When crowds of teen-agers file into
the Historic German Festhaus at
today, park managers will tantalize them with jobs paying up to $9
an hour and incentives such as theme parties, park passes and
discounts on new cars. Anyone recommending a friend who also gets
hired receives a $50 bonus. It's all an effort to fill the park's
4,400 seasonal spots. Despite such offerings last year, the park
fell ''hundreds short'' of its hiring goal, said one recruiter.
''Every year it is a challenge,''
said Jeff Siebert, park spokesman. ''It's great for employees. If
you want to be employed, there are plenty of jobs available.''
With unemployment at record lows,
teens are increasingly finding they can dictate their pay, work
hours and the limits of their willingness to mop bathroom floors.
Employers know they could lose disgruntled staff to eager
competitors no further away than the nearest shopping mall.
More than one million American
teen-agers will enter the workforce this summer, swelling their
ranks to more than three million nationwide. With
's unemployment at an historic 3 percent, those workers have more
leverage than ever.
Only the least employable people
are still scrubbing toilets or bending over in hot farm fields,
recruiters said. One fast-food restaurant manager scoffed at the
idea of hiring anyone for minimum wage.
Instead, Wendy's restaurants and
other fast food chains are scouring local high schools for
workers. Some individual stores are offering new employees $100
signing bonuses, and giving them an additional $50 if they stay
for even one week.
''With today's labor shortage,
employers can't find skilled help of any age,'' said Gary Flesch,
labor market analyst with the Ohio Bureau of Employment Services.
''Employers are trying to become more and more creative to fill
their labor needs.''
Teens represent just 5 percent of
all workers, but some industries could hardly survive without
them. More than a quarter of all restaurant and food preparation
employees are teens, according to the National Restaurant
Twenty percent of all grocery
workers and 15 percent of department store employees are between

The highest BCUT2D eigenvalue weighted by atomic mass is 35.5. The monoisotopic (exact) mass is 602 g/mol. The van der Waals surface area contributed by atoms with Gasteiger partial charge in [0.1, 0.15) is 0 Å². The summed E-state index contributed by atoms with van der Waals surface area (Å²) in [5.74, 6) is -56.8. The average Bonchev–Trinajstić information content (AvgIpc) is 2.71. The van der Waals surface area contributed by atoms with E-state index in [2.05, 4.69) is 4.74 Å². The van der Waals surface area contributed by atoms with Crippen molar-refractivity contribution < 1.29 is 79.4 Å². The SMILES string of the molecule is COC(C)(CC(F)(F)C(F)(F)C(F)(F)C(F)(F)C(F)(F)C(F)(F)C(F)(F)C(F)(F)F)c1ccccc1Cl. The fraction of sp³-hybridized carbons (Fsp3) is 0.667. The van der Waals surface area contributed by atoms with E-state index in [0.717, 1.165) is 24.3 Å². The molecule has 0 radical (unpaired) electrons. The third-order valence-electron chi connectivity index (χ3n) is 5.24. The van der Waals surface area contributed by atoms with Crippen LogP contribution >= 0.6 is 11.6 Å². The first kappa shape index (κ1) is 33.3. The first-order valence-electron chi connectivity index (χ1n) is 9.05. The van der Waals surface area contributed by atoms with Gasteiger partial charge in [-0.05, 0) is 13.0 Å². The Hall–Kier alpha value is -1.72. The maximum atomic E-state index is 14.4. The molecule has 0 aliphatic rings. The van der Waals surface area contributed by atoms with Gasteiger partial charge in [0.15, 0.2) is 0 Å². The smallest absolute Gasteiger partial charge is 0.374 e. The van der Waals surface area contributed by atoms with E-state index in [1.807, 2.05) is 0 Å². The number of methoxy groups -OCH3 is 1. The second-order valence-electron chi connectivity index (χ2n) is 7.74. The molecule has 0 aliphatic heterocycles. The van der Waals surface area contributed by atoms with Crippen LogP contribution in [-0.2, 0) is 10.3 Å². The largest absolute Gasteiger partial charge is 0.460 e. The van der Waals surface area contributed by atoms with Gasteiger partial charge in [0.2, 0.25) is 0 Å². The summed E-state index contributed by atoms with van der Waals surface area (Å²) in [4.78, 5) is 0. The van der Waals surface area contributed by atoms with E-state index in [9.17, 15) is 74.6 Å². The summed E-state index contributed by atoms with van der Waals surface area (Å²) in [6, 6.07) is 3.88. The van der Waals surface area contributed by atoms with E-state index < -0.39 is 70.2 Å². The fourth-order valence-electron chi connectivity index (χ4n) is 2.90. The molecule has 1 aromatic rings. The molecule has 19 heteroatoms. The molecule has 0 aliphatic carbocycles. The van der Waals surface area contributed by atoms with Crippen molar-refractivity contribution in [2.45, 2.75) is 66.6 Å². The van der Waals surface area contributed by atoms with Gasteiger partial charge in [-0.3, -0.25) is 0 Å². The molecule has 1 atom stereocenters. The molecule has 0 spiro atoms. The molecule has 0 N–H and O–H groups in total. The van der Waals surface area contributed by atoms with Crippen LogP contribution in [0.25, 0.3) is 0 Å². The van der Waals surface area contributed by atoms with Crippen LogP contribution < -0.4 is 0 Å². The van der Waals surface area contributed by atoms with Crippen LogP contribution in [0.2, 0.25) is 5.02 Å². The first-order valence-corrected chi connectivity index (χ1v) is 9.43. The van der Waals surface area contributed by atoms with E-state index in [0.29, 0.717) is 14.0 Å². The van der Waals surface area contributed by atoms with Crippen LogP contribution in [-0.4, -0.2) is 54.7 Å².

the ages of 16 and 19, according to the U.S. Bureau of Labor
Statistics. Young people also have 16.2 percent of the
entertainment industry jobs.
For the most part, these teens are
every bit as productive as adult workers, but they typically need
extra training and nurturing by older managers, said Kathleen
Dickinson, a Las Vegas-based ''relationship facilitator'' who
coaches employees on hiring teens.
Some teens were raised with little
or no adult supervision, she said, and now need managers willing
to teach them and listen to their ideas.
''They try real hard and they want
to succeed,'' Ms. Dickinson said. ''They are basically good kids.
It's just that no one has paid attention to them.''
At age 14, the minimum for most
jobs, 57 percent of teen-agers perform some kind of work,
according to the U.S. Bureau of Labor Statistics. Nearly
one-in-four holds a formal job and the others do work such as
baby-sitting or mowing lawns.
More than half of all teens work in
the retail industry and restaurants. Ten percent work in grocery
stores. Another third work in service industries such as nursing
By high school graduation, 80
percent of all students say they have worked at some point.
For many, their jobs mean little
more than another extra-curricular activity - something to fill
the time between school and homework.
On the job with their friends and
classmates, young cashiers and baggers at the Sharonville Kroger
figure they would be hanging out with the same people anyway.
Might as well make extra money for clothes, cars and movie
tickets, they said.
''I like it - it's just kinda time